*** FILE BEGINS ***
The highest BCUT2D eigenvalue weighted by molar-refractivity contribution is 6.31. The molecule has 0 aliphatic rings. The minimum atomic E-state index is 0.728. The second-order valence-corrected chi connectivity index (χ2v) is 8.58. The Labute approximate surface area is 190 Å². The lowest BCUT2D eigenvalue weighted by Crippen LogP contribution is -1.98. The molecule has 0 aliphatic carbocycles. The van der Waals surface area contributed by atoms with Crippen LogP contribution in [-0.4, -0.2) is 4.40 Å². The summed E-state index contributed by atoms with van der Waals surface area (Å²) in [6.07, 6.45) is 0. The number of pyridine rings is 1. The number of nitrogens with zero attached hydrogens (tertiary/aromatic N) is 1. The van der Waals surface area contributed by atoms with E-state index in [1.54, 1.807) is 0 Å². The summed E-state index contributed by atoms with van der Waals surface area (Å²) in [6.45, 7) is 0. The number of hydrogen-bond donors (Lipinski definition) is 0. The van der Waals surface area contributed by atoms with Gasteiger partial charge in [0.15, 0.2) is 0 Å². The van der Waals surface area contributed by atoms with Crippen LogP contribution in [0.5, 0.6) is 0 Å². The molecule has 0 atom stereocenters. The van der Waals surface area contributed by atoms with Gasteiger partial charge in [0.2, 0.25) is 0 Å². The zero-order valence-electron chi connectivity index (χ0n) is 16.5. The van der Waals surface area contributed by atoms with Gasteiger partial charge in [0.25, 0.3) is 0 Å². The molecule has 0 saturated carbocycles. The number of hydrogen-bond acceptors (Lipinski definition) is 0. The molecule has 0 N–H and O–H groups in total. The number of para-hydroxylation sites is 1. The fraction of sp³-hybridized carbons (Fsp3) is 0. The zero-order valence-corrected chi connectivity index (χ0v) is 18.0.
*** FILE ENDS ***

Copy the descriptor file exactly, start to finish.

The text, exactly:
The highest BCUT2D eigenvalue weighted by molar-refractivity contribution is 6.31. The molecule has 0 aliphatic rings. The minimum atomic E-state index is 0.728. The second-order valence-corrected chi connectivity index (χ2v) is 8.58. The Labute approximate surface area is 190 Å². The lowest BCUT2D eigenvalue weighted by Crippen LogP contribution is -1.98. The molecule has 0 aliphatic carbocycles. The van der Waals surface area contributed by atoms with Crippen LogP contribution in [-0.4, -0.2) is 4.40 Å². The summed E-state index contributed by atoms with van der Waals surface area (Å²) in [6.07, 6.45) is 0. The number of pyridine rings is 1. The number of nitrogens with zero attached hydrogens (tertiary/aromatic N) is 1. The van der Waals surface area contributed by atoms with E-state index in [1.54, 1.807) is 0 Å². The summed E-state index contributed by atoms with van der Waals surface area (Å²) in [6.45, 7) is 0. The number of hydrogen-bond donors (Lipinski definition) is 0. The van der Waals surface area contributed by atoms with Gasteiger partial charge in [0.15, 0.2) is 0 Å². The van der Waals surface area contributed by atoms with Crippen LogP contribution in [0.5, 0.6) is 0 Å². The molecule has 0 atom stereocenters. The van der Waals surface area contributed by atoms with Gasteiger partial charge in [0.2, 0.25) is 0 Å². The zero-order valence-electron chi connectivity index (χ0n) is 16.5. The van der Waals surface area contributed by atoms with Gasteiger partial charge in [0.25, 0.3) is 0 Å². The molecule has 0 saturated carbocycles. The number of hydrogen-bond acceptors (Lipinski definition) is 0. The molecule has 0 N–H and O–H groups in total. The number of para-hydroxylation sites is 1. The fraction of sp³-hybridized carbons (Fsp3) is 0. The zero-order valence-corrected chi connectivity index (χ0v) is 18.0.